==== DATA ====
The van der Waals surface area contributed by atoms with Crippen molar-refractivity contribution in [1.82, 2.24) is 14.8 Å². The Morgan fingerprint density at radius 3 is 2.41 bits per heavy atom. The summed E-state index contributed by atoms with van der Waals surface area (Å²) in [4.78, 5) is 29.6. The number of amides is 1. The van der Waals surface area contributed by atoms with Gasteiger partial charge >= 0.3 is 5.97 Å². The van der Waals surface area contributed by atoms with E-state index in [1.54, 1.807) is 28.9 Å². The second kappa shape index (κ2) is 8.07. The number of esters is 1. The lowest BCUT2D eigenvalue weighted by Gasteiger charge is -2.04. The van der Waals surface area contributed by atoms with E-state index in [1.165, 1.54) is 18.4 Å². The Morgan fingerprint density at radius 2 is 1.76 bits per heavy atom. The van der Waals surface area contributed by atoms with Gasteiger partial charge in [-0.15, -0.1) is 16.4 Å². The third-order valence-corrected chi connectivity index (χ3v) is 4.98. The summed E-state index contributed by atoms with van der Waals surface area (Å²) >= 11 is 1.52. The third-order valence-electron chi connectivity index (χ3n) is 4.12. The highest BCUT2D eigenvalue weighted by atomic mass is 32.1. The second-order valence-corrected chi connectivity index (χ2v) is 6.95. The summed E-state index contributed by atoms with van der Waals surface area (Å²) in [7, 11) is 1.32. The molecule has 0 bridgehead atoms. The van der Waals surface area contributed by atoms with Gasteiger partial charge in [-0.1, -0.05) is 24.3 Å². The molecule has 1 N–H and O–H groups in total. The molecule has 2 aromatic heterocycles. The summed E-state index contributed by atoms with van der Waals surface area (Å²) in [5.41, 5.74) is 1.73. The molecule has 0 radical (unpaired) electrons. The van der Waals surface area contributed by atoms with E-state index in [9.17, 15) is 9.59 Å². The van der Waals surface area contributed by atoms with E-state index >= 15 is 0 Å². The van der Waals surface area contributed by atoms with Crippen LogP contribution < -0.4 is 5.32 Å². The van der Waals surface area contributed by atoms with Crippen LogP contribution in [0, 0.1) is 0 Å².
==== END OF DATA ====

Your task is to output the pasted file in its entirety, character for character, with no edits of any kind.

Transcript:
The van der Waals surface area contributed by atoms with Crippen molar-refractivity contribution in [1.82, 2.24) is 14.8 Å². The Morgan fingerprint density at radius 3 is 2.41 bits per heavy atom. The summed E-state index contributed by atoms with van der Waals surface area (Å²) in [4.78, 5) is 29.6. The number of amides is 1. The van der Waals surface area contributed by atoms with Gasteiger partial charge >= 0.3 is 5.97 Å². The van der Waals surface area contributed by atoms with E-state index in [1.54, 1.807) is 28.9 Å². The second kappa shape index (κ2) is 8.07. The number of esters is 1. The lowest BCUT2D eigenvalue weighted by Gasteiger charge is -2.04. The van der Waals surface area contributed by atoms with E-state index in [1.165, 1.54) is 18.4 Å². The Morgan fingerprint density at radius 2 is 1.76 bits per heavy atom. The van der Waals surface area contributed by atoms with Gasteiger partial charge in [-0.15, -0.1) is 16.4 Å². The third-order valence-corrected chi connectivity index (χ3v) is 4.98. The summed E-state index contributed by atoms with van der Waals surface area (Å²) >= 11 is 1.52. The third-order valence-electron chi connectivity index (χ3n) is 4.12. The highest BCUT2D eigenvalue weighted by atomic mass is 32.1. The second-order valence-corrected chi connectivity index (χ2v) is 6.95. The summed E-state index contributed by atoms with van der Waals surface area (Å²) in [7, 11) is 1.32. The molecule has 0 bridgehead atoms. The van der Waals surface area contributed by atoms with Gasteiger partial charge in [-0.1, -0.05) is 24.3 Å². The molecule has 1 N–H and O–H groups in total. The molecule has 2 aromatic heterocycles. The summed E-state index contributed by atoms with van der Waals surface area (Å²) in [5.41, 5.74) is 1.73. The molecule has 0 radical (unpaired) electrons. The van der Waals surface area contributed by atoms with E-state index in [9.17, 15) is 9.59 Å². The van der Waals surface area contributed by atoms with E-state index >= 15 is 0 Å². The van der Waals surface area contributed by atoms with Crippen LogP contribution < -0.4 is 5.32 Å². The van der Waals surface area contributed by atoms with Crippen LogP contribution in [0, 0.1) is 0 Å².